The CD cover of Come Home by Bent Mountain. **All photos on this music blog message were provided courtesy of Quigg Lawrence.
In my home state of Virginia, many bluegrass song lyrics are written about topics pertinent to living life in the valleys and mountains of Appalachia. Besides the universal subject of love, many Virginian bluegrass songs mention hard living, working the land, feeding families with wages below poverty or permanently loosing coal mining jobs.
In contrast to the lyrical content of most traditional bluegrass created within the Appalachian region of Virginia, others are producing music that is full of hope and encouragement. One such project is an album called “Come Home” by Bent Mountain.
The overall message with this new Roanoke, Virginia bluegrass compilation, can be found on the album’s front CD cover, referencing Matthew 11:28 from the New Testament of the Bible: “Come to me, all you who are weary and burdened, and I will give you rest.”
The spiritual aspect of this project comes as no surprise, as the genesis for this new 10-track bluegrass music album comes from Dr. Quigg Lawrence, who is senior pastor at Church of the Holy Spirit, an Anglican parish in Roanoke, Virginia. Lawrence has ministered with his Roanoke congregation for 32 years.
Bishop Quigg Lawrence
In addition to his pastoral duties with Church of the Holy Spirit, Lawrence also serves as a Bishop for the Diocese of Christ Our Hope, which is part of the Anglican Church of North America (ACNA). Lawrence was consecrated Bishop in February 2013.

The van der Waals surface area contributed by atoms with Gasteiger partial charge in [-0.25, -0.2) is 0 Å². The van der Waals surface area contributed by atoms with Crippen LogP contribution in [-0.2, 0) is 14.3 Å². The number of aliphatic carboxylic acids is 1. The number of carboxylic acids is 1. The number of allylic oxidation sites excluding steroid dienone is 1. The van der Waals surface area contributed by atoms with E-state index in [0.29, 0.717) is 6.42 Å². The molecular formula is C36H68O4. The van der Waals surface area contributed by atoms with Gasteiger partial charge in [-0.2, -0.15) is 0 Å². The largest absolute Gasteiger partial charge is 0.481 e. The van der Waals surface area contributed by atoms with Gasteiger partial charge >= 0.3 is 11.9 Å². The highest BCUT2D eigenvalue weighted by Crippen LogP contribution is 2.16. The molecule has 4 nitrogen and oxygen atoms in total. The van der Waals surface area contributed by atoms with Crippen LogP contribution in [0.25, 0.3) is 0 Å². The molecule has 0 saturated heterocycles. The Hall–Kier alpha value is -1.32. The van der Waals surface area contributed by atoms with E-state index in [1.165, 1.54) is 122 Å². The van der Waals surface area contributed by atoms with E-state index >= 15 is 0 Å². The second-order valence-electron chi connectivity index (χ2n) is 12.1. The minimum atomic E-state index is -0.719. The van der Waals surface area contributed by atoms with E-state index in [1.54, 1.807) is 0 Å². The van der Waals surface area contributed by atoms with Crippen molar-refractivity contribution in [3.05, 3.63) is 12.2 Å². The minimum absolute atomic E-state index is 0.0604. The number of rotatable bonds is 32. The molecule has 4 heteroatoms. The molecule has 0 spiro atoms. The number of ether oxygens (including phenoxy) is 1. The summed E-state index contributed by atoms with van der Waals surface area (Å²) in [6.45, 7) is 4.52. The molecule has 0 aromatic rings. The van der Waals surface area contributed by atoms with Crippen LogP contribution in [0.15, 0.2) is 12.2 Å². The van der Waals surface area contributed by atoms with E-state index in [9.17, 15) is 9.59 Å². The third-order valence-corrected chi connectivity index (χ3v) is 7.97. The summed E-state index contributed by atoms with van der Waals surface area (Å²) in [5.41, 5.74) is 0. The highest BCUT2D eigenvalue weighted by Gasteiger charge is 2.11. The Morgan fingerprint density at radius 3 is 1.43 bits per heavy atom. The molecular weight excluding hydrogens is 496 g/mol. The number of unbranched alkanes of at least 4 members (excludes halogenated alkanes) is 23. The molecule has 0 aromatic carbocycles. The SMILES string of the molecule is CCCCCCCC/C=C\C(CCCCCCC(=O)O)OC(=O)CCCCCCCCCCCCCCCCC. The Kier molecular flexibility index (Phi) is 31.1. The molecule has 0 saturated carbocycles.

My family and I have been members with Church of the Holy Spirit (COTHS) since 2002, so I have shared many experiences with Pastor Lawrence over the past 19 years. Recently, I had the opportunity to speak with Lawrence about his new bluegrass album project.
During the beginning of my first interview with Bishop Lawrence, I asked two main questions:
1. Why was the name Bent Mountain selected?
2. What is the purpose and goal for recording the album?
Scott Mulvahill and Eric Imhof at Church of the Holy Spirit Roanoke during Bent Mountain recording session.
Bishop Quigg replied, “Bent Mountain is not the name of a band but is a collaboration of musical talent by my friends. Those friends include folks from Church of the Holy Spirit, plus musicians from Roanoke, Southwestern Virginia and even Nashville, Tennessee.”
Answering my second question, Lawrence stated the purpose and goal of the album: “It is a bluegrass style offering, created during Covid and a time while I was watching my mom battle cancer and go home to Jesus.
Lawrence continued, “The common theme with the 10 tracks on “Come Home” is death, resurrection and the “life of the world to come.” It is an invitation to come and experience the peace, rest and joy of the Lord”
The Inspiration behind “Come Home.” Quigg Lawrence TV Interview with Lindsey Ward WSLS Channel 10 Roanoke. Daytime Blue Ridge show. May 24, 2021.
Bluegrass music has always been a passion for Bishop Lawrence. His fondness for acoustic stringed instrumental music, formulated during his high school years in Richmond, Virginia.
While growing up, Lawrence loved listening to bluegrass records on his parent’s stereo system. He also showed fondness of watching his father, Quigg Lawrence Senior play bluegrass music.
Lawrence’s dad owned Alpha Audio recording studio in Richmond where albums from many genres of music were recorded. Quigg Senior also played in his own bluegrass band called BlueRidge.
Photo of Quigg Lawrence Senior and his band BlueRidge during 1982.